Unfortunately for Portland, Nurkic suffered an injury in the win over Houston on Thusday this week. He will be out for the rest of the regular season.
Not just a supporting actor
Stotts is one of the best in the NBA, and for the last two seasons — as the Blazers have built around its brilliant two-headed backcourt — Portland’s coach has staggered the minutes of his best players. Stotts makes sure that Portland is never without at least one of Lillard or McCollum on the floor at all times. Both guard average around 36 minutes per game; they play together for 24 of those minutes, and then spend the additional 12 as a solo act — around six minutes per half.
Playing alongside Lillard, McCollum works primarily off the ball. However, when he is the lead guard, McCollum is more than capable of keeping the ship afloat. Over the last 21 games, Portland has scored a league average rate in this scenario: nearly 106 points per 100 possessions.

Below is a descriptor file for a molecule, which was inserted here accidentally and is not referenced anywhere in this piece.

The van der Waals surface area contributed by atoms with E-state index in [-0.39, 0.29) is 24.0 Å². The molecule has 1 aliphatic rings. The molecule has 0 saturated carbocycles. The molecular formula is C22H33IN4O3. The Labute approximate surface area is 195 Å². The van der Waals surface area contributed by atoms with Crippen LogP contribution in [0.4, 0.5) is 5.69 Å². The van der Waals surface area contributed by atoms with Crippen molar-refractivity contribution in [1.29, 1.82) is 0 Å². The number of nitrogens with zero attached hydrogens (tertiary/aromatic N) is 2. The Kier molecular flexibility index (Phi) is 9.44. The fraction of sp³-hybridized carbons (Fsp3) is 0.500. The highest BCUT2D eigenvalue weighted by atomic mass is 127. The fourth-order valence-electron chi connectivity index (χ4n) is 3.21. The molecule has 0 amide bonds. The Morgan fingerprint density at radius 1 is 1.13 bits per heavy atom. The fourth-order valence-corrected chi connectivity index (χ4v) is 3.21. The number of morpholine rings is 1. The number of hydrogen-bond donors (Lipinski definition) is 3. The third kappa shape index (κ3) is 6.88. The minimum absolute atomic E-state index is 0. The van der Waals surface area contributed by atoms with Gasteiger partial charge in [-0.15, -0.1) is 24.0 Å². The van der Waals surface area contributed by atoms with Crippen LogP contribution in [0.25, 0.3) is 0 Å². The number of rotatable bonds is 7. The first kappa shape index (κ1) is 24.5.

When Lillard sits and McCollum runs the show, Portland’s assist rate drops, which isn’t surprising. On the plus side, though, McCollum ranks 14th in the NBA in effective field goal rate — 48.7 percent — when shooting off of pick-and-rolls. This ranks directly behind Lillard and Kemba Walker. He turns the ball over on just 11.6 percent of these possessions, too.
McCollum is savvy enough to snake back after a ball screen in an effort to create space for a shot. Watch what he does to poor Devin Harris here.
A surprise rejection
Portland’s star combo guard will never be confused for a stopper, but he isn’t exactly a sieve on defense. McCollum is also a clever shot-block artists, thanks mostly to his wingspan. The fourth-year guard is on pace to become the 44th player in league history 6-4 or shorter to record a block rate above one percent.
Barring a collapse by Memphis, Portland is locked to the No. 8 seed. This will likely set up a first round series with the Warriors. Yikes. Regardless of how this one plays out, it will be eye-pleasing basketball that includes a ton of highlight-inducing, pass-happy offense.
Nurkic’s injury puts the Blazers in a tough spot; the team has shut him down for the regular season, but hopes he can return for the postseason. Portland, with or without Nurkic, will be heavy underdogs against Golden State. Winning a game would likely be an accomplishment; so watch this team while you can.